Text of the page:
What Is Endometritis?
Endometritis is an inflammatory condition of the the lining of
the uterus, and it’s usually due to an infection. The uterus, or womb, is a
major reproductive organ in women. It’s where the fetus develops during
Endometritis is usually not life-threatening, but it’s important
to get it treated. It will generally go away when treated with antibiotics. Untreated
infections can lead to complications with the reproductive organs, problems
with fertility, and other general health problems.
Causes and Risk Factors for Endometritis
Endometritis is generally caused by infection. Infections that
can cause endometritis include:
- sexually transmitted infections (STIs), such as chlamydia
- infections resulting from the mix of normal
All women have a normal mix of bacteria in their vagina. Endometritis
can be caused when this natural mix of bacteria changes after a life event. You’re
at risk of getting an infection that can cause endometritis after a miscarriage
or after childbirth, especially following a long labor or a cesarean delivery.
You’re also more likely to get endometritis after a medical
procedure that involves entering the uterus through the cervix. This can
provide a pathway for bacteria to enter. Medical procedures that can increase
your risk of developing endometritis include:
- placement of an intrauterine device (IUD)
- dilation and curettage (uterine scraping)
Endometritis can occur at the same time as other conditions in
the pelvic area, such as an inflammation of the cervix called cervicitis. These
conditions may or may not cause symptoms.
What Are the Symptoms of Endometritis?
Endometritis typically causes the following symptoms:
- abdominal swelling
- abnormal vaginal bleeding
- abnormal vaginal discharge
- discomfort when having a bowel movement
- general feeling of sickness
- pain in the pelvis, lower abdominal area, rectal
How Is Endometritis Diagnosed?
Your doctor will conduct a physical exam and a pelvic exam. They’ll
look at your abdomen, uterus, and cervix for signs of tenderness and discharge.
The following tests may also help diagnose the condition:
- taking samples, or cultures, from the cervix to
test for bacteria that can cause an infection, such as chlamydia and gonococcus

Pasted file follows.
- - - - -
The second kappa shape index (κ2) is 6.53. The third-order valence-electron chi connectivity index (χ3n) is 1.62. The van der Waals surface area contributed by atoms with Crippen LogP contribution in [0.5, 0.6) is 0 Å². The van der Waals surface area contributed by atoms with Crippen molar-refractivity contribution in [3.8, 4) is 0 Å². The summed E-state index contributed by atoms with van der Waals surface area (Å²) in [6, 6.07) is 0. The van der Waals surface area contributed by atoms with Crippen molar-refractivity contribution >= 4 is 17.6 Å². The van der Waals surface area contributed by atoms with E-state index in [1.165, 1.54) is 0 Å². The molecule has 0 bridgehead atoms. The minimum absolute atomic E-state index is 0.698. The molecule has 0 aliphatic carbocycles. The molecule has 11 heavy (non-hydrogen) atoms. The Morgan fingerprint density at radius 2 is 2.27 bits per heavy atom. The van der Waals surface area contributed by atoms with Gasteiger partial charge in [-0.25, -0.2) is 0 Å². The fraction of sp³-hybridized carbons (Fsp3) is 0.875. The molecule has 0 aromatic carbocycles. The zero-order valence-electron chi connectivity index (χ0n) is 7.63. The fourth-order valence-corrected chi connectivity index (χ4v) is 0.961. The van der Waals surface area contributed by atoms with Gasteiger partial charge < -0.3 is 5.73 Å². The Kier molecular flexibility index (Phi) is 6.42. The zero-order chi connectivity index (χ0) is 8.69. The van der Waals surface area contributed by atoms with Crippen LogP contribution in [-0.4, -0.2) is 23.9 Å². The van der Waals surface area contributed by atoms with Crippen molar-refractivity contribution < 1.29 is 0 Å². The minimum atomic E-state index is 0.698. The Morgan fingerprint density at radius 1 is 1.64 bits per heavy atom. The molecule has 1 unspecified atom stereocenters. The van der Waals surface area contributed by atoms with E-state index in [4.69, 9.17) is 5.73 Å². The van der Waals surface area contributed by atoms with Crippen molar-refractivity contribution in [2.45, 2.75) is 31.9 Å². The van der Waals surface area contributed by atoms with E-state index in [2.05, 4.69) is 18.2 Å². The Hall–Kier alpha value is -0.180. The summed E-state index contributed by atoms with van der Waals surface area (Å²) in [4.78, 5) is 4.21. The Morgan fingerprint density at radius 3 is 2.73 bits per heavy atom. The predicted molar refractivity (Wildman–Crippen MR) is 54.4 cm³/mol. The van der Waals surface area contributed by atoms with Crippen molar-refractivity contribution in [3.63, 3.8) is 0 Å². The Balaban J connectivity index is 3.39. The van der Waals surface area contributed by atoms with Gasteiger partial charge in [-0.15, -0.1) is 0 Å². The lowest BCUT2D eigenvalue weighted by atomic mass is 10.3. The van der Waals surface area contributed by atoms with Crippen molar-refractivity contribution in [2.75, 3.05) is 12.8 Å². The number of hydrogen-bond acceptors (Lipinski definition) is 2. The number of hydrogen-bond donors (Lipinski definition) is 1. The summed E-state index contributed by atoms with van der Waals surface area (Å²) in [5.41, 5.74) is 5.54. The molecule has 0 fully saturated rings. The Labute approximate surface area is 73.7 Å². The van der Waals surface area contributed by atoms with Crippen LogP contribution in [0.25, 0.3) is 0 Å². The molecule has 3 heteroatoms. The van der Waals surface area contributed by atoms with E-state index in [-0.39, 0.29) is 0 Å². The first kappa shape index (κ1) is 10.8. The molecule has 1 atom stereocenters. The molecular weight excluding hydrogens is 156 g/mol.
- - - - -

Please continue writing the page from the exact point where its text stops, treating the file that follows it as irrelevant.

(the bacteria that causes gonorrhea)
- removing a small amount of tissue from the
lining of the uterus to test, which is called endometrial biopsy
- a laparoscopy procedure that allows your doctor
to look more closely at the insides of your abdomen or pelvis
- looking at the discharge under a microscope
A blood test can also be done to measure your white blood cell
(WBC) count and erythrocyte sedimentation rate (ESR). Endometritis will cause
elevations in your WBC count and your ESR.
Potential Complications of Endometritis
You can experience complications and even severe illness if the
infection isn’t treated with antibiotics. Possible complications that can
- pelvic peritonitis, which is a general pelvic
- collections of pus or abscesses in the pelvis or
- septicemia, which is bacteria in the blood
- septic shock, which is an an overwhelming blood
infection that leads to very low blood pressure
Septicemia can cause sepsis, which is a severe infection that can
get worse very quickly. It can lead to septic shock, which is a
life-threatening emergency. Both require fast treatment in a hospital.
How Is Endometritis Treated?
Endometritis is treated with antibiotics. Your sexual partner may
also need to be treated if a doctor finds out that you have an STI. It’s
important to finish all of the medication prescribed by your doctor.
Serious or complex cases may need intravenous (IV) fluids and
rest in a hospital. This is especially true if the condition follows
What Can Be Expected in the Long Term?
The outlook for someone who has endometritis and gets it treated
promptly is generally very good. Endometritis usually goes away with
antibiotics without any further problems. However, problems with reproduction
and severe infections can occur if the condition isn’t treated. These can lead
to infertility or septic shock.
How Can Endometritis Be Prevented?
You can reduce your risk of endometritis from childbirth or
another gynecological procedure by making sure your doctor uses sterile
equipment and techniques during delivery or surgery. Your doctor will also most
likely prescribe antibiotics for you to take as a precaution during a cesarean
delivery or right before a surgery starts.
You can help reduce the risk of endometritis caused by STIs by:
- practicing safe sex, such as using condoms
- getting routine screening and early diagnosis of
suspected STIs in both yourself and your partner
- finishing all treatment prescribed for an STI
Talk to your doctor if you’re experiencing the symptoms of
endometritis. It’s important to get treatment to prevent any more serious